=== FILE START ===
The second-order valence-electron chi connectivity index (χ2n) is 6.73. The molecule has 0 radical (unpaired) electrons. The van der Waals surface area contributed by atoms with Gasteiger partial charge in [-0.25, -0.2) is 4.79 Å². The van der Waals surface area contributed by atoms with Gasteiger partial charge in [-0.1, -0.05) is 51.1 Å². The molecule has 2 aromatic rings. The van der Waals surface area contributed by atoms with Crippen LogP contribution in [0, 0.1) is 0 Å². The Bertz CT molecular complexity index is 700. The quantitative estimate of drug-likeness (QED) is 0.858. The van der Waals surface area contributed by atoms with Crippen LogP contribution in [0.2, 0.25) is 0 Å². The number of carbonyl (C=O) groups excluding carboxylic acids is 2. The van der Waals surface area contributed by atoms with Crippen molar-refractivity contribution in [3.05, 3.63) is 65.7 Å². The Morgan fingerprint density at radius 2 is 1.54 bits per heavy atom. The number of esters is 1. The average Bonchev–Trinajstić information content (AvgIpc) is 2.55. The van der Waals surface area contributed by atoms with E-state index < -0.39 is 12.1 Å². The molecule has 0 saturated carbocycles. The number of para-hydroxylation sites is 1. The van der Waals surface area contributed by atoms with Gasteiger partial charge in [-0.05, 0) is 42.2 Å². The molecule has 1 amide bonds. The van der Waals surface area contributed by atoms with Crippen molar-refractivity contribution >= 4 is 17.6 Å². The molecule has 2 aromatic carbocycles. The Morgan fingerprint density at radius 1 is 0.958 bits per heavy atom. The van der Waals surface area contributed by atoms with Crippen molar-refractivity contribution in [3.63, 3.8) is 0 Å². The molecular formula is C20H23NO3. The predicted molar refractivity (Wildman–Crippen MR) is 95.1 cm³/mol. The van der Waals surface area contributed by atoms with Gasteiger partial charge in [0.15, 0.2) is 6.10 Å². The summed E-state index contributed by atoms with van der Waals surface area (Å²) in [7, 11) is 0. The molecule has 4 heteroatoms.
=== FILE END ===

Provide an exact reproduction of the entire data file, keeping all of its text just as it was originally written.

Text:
The second-order valence-electron chi connectivity index (χ2n) is 6.73. The molecule has 0 radical (unpaired) electrons. The van der Waals surface area contributed by atoms with Gasteiger partial charge in [-0.25, -0.2) is 4.79 Å². The van der Waals surface area contributed by atoms with Gasteiger partial charge in [-0.1, -0.05) is 51.1 Å². The molecule has 2 aromatic rings. The van der Waals surface area contributed by atoms with Crippen LogP contribution in [0, 0.1) is 0 Å². The Bertz CT molecular complexity index is 700. The quantitative estimate of drug-likeness (QED) is 0.858. The van der Waals surface area contributed by atoms with Crippen LogP contribution in [0.2, 0.25) is 0 Å². The number of carbonyl (C=O) groups excluding carboxylic acids is 2. The van der Waals surface area contributed by atoms with Crippen molar-refractivity contribution in [3.05, 3.63) is 65.7 Å². The Morgan fingerprint density at radius 2 is 1.54 bits per heavy atom. The number of esters is 1. The average Bonchev–Trinajstić information content (AvgIpc) is 2.55. The van der Waals surface area contributed by atoms with E-state index < -0.39 is 12.1 Å². The molecule has 0 saturated carbocycles. The number of para-hydroxylation sites is 1. The van der Waals surface area contributed by atoms with Gasteiger partial charge in [-0.05, 0) is 42.2 Å². The molecule has 1 amide bonds. The van der Waals surface area contributed by atoms with Crippen molar-refractivity contribution >= 4 is 17.6 Å². The molecule has 2 aromatic carbocycles. The Morgan fingerprint density at radius 1 is 0.958 bits per heavy atom. The van der Waals surface area contributed by atoms with Crippen molar-refractivity contribution in [3.63, 3.8) is 0 Å². The molecular formula is C20H23NO3. The predicted molar refractivity (Wildman–Crippen MR) is 95.1 cm³/mol. The van der Waals surface area contributed by atoms with Gasteiger partial charge in [0.15, 0.2) is 6.10 Å². The summed E-state index contributed by atoms with van der Waals surface area (Å²) in [7, 11) is 0. The molecule has 4 heteroatoms.